Keep in mind that the VC is often a long-term relationship over many years. Consider interviewing the partner(s) who will spend time with your business and asking other founders about their experiences.
VCs want companies with high growth potential, a strong team (or advisors and fractional leaders at earlier stages), and solid product and traction, depending on the round of funding. Pitching them will require well-prepared and often-presented pitches that will require a lot of time and energy from you and team.
Any investing firms will monitor your progress and expect regular updates (e.g. monthly or quarterly meetings and reports). The scrutiny can vary but expect a strong emphasis on a 7-10x return in three to seven years, so plenty of pressure to grow quickly.
VCs often ask for a board seat and that may mean that investors outnumber founders in board meetings, thus in control. Even supportive VCs have a fiduciary loyalty to their limited partners and that may not align with you and your co-founders, the company’s values and culture, and ultimate company destination.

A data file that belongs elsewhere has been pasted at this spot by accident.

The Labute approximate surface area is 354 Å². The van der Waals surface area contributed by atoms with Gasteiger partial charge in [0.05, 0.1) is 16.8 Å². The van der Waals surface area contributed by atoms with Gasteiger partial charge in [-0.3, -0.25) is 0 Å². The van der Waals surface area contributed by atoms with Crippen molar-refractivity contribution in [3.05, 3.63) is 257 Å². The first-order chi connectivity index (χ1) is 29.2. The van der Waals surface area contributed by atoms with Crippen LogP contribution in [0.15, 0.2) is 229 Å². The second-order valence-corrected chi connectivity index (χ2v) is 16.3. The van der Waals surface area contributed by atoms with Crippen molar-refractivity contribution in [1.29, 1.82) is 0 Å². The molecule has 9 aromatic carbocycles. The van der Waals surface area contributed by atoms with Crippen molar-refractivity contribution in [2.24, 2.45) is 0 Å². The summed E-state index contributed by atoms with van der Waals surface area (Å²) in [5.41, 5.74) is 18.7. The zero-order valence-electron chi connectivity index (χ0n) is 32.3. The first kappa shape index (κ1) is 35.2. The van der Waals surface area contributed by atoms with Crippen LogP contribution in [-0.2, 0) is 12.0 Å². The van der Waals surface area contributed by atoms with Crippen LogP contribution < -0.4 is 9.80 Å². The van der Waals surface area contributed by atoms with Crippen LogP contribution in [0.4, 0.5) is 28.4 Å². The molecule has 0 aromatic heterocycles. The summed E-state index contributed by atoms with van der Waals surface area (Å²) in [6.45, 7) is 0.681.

There are some wonderful stories of companies crowdfunding their way to success. However, they represent the extreme, not the norm. The platform is a great way to communicate your passion directly. If people believe in you, they can sponsor and share your work.
Crowdfunding may raise a lot, even more than expected. It helps to gauge interest in your business before launching, and can create buzz through free marketing and piquing investor interest.
It all may sound wonderful. A lot of other founders think the same. There are numerous founders vying for attention across sites. You may lose interest if someone else pitches a similar idea or if your vision, content, or imagery fails to resonate with users.